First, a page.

Tell me sweet little lies

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The interesting thing about telling lies, according to the 25-year-old performer Stuart Lightbody, is that lies tell. In his show, Telling Lies, he demonstrates how our bodies give us away when we are dishonest. From the speed at which we blink, to tiny “mouth shrugs”, there is always something to give us away.

After four years at Cape Town’s College of Magic, and extensive research into Paul Ackman, the developer of the hit TV series Lie to Me, Lightbody is a master of lie detection. His show includes some slick and professional sleights of hand with coins. But unlike most magicians, Lightbody explains his technique to the audience, daring them to work it out.

Despite knowing how it is done, he is so skilled at deception that audiences remain mystified. One of his most fascinating feats is figuring out what playing card a stranger is thinking of: suit and value.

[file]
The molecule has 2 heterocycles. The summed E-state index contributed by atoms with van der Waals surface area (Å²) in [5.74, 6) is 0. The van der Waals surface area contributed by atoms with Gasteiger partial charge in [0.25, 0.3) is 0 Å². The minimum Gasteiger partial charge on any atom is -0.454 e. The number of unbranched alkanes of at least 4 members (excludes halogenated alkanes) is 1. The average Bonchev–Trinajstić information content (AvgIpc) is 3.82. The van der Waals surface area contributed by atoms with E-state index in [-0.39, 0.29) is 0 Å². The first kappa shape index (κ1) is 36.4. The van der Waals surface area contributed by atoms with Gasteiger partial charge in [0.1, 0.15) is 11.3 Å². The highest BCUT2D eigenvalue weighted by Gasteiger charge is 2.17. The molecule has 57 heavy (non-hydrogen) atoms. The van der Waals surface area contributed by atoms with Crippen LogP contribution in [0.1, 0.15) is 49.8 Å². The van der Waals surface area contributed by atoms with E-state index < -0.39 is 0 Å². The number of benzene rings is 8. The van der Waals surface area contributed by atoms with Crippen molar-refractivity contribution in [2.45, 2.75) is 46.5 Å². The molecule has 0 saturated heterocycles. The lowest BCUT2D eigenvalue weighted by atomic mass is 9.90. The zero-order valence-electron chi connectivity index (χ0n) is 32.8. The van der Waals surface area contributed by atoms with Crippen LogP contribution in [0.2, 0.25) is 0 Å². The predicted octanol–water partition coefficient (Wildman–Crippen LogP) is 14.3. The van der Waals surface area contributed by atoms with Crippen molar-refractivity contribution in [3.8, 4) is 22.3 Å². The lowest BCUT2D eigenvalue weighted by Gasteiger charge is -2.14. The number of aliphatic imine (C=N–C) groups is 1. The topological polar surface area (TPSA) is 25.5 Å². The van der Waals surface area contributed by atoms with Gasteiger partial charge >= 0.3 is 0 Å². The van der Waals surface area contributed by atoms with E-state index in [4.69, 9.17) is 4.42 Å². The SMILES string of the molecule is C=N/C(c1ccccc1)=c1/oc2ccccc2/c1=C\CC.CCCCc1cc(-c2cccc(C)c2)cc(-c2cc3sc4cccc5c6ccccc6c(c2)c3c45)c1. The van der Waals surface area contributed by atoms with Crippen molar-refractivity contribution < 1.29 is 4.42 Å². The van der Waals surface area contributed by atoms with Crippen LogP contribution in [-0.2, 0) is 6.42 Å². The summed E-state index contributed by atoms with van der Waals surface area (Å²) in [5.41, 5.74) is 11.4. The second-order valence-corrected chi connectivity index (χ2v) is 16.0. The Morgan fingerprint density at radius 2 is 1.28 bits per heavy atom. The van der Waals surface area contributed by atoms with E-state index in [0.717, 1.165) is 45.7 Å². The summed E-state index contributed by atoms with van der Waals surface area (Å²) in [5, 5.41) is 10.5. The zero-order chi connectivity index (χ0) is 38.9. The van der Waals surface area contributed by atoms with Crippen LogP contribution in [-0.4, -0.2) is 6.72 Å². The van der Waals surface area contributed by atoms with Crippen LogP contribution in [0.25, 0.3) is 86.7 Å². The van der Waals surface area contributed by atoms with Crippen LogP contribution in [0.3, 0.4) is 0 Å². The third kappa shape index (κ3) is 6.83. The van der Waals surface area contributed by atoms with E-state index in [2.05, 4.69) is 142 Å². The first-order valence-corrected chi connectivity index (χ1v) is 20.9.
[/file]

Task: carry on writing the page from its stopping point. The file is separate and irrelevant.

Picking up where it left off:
Little details big secrets

It might seem magical, but as with most mysteries, there is science behind it. According to Lightbody, the police use lie-detection principles as part of their interrogation technique. There has been a great deal of research into signs such as eye movements, which give clues as to what people are thinking.

How long people take before answering a question or how many latent pauses they use when talking, and how little or how much people use hand gestures can tell someone experienced in the techniques a lot. “All of those things can give a liar away,” says Lightbody. “There isn’t just one ‘tell’ that every liar will do when they lie.

You look for a cluster of them, and then you know.” This is not just a science for police. Lightbody is also an avid poker player, and he uses his skills when he plays. Telling Lies is a riveting show if you’re a card player, if you want to know when your spouse or teenager is lying, or if you just want to be amazed and enthralled.

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